I agree with Cabrales.

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  • 1 month later...

cabrales,

i've been checking the Bouley website recently as well and was thinking the same exact thing!

happy to report that they are still offering a 5-course tasting menu at lunch--i walked by during my 3-day stint of jury duty down in tribeca but unfortunately didn't have time to sit down for a meal. it was posted on the door that the restaurant was offering the 5-course tasting menu for $45. (i think this was raised $5-10 in the past few months.)

i believe they still offer a smaller 3-course prix-fix lunch but i can't remember the price. sorry about that!

Howie

Edited by Howie (log)
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  • 1 month later...

Upon learning that my girlfriend had gained admittance to law school on Monday, we decided to stop into Bouley, unannounced, for a celebratory dinner. Fortunately, the restaurant was not particularly full, so we had no problem being shown to a table.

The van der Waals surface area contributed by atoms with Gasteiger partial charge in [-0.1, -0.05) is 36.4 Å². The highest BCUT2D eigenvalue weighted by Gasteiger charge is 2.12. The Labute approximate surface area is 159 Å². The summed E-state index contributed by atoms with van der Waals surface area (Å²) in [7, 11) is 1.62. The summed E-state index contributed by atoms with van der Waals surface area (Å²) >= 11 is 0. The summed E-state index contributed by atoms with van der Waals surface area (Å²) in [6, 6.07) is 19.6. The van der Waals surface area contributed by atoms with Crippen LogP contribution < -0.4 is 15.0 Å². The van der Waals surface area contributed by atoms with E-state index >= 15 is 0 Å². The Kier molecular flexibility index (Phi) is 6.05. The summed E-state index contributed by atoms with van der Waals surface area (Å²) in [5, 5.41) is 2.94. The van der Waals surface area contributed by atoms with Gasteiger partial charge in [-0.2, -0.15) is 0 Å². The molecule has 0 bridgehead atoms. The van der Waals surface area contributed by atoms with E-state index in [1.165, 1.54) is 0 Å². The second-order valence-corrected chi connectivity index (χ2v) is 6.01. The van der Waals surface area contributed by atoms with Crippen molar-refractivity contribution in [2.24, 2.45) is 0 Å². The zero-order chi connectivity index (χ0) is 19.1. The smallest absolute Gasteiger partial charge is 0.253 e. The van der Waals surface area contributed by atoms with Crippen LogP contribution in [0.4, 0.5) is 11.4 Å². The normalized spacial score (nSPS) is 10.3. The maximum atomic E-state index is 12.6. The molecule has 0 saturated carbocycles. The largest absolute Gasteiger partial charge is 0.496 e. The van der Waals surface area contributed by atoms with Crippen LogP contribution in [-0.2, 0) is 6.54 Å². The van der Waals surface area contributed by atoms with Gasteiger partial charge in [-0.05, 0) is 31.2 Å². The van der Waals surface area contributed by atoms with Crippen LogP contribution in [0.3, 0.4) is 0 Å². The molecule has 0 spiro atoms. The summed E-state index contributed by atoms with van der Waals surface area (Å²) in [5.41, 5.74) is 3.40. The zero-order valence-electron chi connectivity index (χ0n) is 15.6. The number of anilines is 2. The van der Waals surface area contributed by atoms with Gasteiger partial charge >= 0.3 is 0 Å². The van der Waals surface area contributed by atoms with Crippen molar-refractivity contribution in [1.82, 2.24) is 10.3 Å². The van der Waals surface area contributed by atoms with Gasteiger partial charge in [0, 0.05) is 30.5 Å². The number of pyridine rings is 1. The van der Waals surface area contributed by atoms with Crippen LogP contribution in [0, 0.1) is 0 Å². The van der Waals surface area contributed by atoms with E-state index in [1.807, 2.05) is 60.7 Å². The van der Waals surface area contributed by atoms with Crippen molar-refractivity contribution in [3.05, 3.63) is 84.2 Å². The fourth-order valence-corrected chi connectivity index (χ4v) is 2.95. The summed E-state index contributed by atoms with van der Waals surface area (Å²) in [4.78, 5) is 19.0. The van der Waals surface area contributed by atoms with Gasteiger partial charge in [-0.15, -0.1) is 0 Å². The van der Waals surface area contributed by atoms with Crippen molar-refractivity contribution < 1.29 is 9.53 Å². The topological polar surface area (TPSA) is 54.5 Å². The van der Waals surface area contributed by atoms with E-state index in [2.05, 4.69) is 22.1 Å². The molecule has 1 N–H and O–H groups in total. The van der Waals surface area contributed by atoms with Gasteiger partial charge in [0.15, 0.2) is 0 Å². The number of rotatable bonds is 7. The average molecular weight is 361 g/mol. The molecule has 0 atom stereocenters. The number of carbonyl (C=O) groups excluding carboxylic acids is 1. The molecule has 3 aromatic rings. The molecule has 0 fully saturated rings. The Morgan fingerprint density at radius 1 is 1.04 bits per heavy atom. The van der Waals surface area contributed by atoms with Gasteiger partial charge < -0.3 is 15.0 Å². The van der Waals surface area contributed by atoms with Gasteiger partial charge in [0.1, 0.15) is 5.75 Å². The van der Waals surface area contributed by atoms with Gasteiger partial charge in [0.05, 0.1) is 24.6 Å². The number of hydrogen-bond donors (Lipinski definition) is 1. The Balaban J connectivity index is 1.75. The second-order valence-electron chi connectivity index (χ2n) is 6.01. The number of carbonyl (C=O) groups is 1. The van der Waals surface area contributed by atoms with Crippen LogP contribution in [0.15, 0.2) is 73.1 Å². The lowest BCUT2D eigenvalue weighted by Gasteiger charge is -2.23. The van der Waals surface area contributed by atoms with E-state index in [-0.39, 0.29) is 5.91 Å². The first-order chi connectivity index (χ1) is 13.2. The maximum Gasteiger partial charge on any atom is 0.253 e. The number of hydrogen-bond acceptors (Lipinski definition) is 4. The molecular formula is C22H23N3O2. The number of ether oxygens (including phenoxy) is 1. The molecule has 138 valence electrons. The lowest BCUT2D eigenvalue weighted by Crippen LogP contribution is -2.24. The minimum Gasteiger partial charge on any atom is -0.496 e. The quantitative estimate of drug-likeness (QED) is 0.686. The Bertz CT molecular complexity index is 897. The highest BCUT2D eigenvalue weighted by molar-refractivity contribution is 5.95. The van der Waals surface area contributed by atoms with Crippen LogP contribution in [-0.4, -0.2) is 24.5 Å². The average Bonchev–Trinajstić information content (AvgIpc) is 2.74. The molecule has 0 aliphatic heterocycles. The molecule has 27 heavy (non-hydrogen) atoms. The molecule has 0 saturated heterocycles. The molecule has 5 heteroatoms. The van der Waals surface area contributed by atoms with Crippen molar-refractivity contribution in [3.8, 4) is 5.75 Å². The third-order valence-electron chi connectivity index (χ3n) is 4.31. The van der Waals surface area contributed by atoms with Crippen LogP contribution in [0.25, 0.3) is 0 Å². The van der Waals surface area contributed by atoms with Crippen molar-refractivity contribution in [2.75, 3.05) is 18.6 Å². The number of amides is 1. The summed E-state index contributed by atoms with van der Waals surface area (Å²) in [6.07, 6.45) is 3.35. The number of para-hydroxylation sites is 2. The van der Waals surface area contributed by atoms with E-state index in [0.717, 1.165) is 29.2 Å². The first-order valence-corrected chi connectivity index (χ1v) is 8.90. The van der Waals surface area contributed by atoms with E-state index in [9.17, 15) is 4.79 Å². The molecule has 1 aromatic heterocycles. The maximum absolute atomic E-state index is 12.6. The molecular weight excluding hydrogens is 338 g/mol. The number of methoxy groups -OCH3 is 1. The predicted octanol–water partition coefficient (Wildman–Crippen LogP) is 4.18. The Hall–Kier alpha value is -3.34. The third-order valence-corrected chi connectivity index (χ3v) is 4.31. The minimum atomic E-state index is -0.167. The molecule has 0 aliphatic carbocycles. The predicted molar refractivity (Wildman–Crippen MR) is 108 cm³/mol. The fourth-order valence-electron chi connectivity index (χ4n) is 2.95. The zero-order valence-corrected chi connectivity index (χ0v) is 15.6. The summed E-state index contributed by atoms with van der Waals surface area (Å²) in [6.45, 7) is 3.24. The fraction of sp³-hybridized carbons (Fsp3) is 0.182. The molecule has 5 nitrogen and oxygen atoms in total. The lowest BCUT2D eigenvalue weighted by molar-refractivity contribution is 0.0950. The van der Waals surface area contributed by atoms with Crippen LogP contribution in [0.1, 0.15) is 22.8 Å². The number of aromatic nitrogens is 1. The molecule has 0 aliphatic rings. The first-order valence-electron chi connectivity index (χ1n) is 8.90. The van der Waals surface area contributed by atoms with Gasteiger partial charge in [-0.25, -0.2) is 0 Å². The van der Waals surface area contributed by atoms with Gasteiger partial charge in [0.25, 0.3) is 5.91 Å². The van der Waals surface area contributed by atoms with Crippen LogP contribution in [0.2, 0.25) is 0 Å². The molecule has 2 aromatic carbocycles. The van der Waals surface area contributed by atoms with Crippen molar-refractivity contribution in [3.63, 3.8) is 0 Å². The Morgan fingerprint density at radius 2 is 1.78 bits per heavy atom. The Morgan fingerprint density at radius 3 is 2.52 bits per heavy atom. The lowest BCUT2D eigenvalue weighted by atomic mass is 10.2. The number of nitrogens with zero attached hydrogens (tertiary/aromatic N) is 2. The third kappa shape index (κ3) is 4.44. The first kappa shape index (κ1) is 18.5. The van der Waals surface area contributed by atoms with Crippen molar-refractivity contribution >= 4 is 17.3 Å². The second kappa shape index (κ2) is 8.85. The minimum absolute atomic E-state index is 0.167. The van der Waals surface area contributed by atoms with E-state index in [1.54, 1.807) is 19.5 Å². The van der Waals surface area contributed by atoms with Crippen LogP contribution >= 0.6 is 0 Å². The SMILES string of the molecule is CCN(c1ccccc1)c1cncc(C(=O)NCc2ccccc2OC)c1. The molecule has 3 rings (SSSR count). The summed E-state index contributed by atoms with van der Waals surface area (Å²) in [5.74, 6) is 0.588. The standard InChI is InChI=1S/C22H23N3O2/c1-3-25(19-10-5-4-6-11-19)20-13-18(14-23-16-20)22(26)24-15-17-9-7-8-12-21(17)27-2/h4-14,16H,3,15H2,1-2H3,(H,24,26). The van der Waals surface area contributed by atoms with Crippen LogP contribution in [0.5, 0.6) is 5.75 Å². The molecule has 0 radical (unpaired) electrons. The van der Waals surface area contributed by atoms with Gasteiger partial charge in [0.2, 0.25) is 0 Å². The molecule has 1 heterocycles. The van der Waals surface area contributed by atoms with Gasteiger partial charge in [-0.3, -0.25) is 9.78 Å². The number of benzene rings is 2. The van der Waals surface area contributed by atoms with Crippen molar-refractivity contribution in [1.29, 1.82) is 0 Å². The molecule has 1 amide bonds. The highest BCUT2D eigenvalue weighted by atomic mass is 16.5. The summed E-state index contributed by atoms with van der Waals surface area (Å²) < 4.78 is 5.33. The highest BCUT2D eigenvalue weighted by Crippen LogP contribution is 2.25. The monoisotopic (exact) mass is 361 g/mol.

This is my first visit to the restaurant since the restaurant was reincarnated from its Bouley Bakery guise. Others have already commented on the decor, but I love the way the arches carve the main room into more intimate spaces and the general feel of the places. The apples, of course, are wonderful.

Because of the celebratory nature of the dinner, we started with two glasses of Veuve-Cliquot Le Grande Dame, 1993. Almost instantly--at about the same time we were presented our menus--our amuse bouche showed up. The amuse was salmon gravlax atop a layer of yogurt atop celery and dill. Although the timing was not convenient (I'm not sure if they expected us to put down the menus and eat or decide what to order and leave the amuse sitting in front of us), the dish itself was fantastic. I don't ususally like salmon at all, but this was one of the finest dishes I have had in months. The celery and salmon had similar textures, providing every bite with a consistent mouthfeel and allowing the tongue to understand this as one unified taste instead of a competing array of flavors. Not to suggest that there was a lack of complexity--this dish was slightly sweet, a bit salty, with the subtle, essential flavor of the celery providing a grounding for the dish.